[While I have not reviewed the entire IOM report in a while, I’m willing to bet that it cites a number of empirical studies to back up its claims?]

    I am sure there is evidence that the power of the PHRMA lobby, along with flaws in the FDA’s testing protocols, have also contributed to drugs being released on the market too soon, resulting in bad things happening to patients who take them. I am no supporter of PHRMA and I think the FDA’s testing protocols are flawed. I do not support the tendency nowadays to overmedicate or turn to the prescription pad, and the alarming frequency at which patients go into a doctor’s office asking to be prescribed a branded drug by name (as a result of marketing campaigns). And “best practices” and “standard protocols” must change as more is learned, more effective interventions are developed and evaluated, more data are collected – otherwise, we might still be employing leeches to cure blood ailments or performing lobotomies on anxious women. I just don’t think that the mere *existence* of prescription drug treatment protocols are the root cause of adverse medication interactions. If I’ve misinterpreted your comment, feel free to clarify?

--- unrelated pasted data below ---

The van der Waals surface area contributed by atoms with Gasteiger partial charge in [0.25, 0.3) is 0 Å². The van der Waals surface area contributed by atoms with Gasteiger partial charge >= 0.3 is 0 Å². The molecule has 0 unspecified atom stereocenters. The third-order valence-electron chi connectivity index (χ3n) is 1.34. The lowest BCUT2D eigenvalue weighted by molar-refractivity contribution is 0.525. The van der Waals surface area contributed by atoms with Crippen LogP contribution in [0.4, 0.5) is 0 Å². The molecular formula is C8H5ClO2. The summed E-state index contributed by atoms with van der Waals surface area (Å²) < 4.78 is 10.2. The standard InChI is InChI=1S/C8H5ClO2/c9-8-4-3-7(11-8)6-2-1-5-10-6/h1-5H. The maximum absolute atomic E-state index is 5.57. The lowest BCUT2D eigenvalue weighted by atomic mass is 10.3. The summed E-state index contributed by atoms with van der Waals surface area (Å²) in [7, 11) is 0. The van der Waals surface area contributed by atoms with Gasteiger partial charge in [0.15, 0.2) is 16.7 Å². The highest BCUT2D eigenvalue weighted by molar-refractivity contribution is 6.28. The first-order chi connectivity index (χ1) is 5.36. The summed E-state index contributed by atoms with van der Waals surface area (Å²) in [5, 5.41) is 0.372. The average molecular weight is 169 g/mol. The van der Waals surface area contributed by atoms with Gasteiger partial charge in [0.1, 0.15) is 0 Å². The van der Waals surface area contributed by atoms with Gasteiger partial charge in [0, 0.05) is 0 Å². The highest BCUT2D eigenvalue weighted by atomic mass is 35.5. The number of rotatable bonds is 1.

8. Dr. Kate says:

    January 13th, 2011at 3:30 pm(#)

    Just in case anyone else links to this old discussion through another article, I’d like to quote the 2009 Red Book. The Red Book is the definitive reference from the AAP on pediatric infectious disease.

    “Although penicillin V is the drug of choice for treatment of GAS pharyngitis++, ampicillin or amoxicillin equally are effective. A clinical isolate of GAS resistant to penicillin *never has been documented.*” (emphasis mine)
    ++ GAS = group A strep, aka strep throat

    Your uncle was flat wrong, and the nurse practitioner was right. Your son’s case of strep sounds pretty cookie cutter (age, symptoms, etc) so it was totally appropriate to treat him by the protocol. The only variant was a mininformed parent. My guess is that as an ENT, your uncle sees the one out of 100 patients with weird bacterial infections or co-infections of multiple bacteria that need stronger antibiotics. He then generalized based on his almost but not-quite relevant experience to your son’s routine case of childhood strep throat. It’s not about “fuck the commons” — your son was probably treated with either a suboptimal antibiotic or one with a higher risk of side effects than necessary.

    And no, the NP shouldn’t pretend to base her decisions on “experience, training, and a bit of black magic”. You want that, go to a shaman. You want someone who makes their decisions based on current information, then go to a medical practice where the practitioners know the limits of their knowledge and look up information when they need to. In 6 years I’ve never encountered a parent who refused amoxicillin for strep throat unless it was due to allergy, and as a pediatrician from one of the top medical schools in the country I’d need to go look that up.

    From a pedatrician who doesn’t tell my kids’ pediatrician how to do his job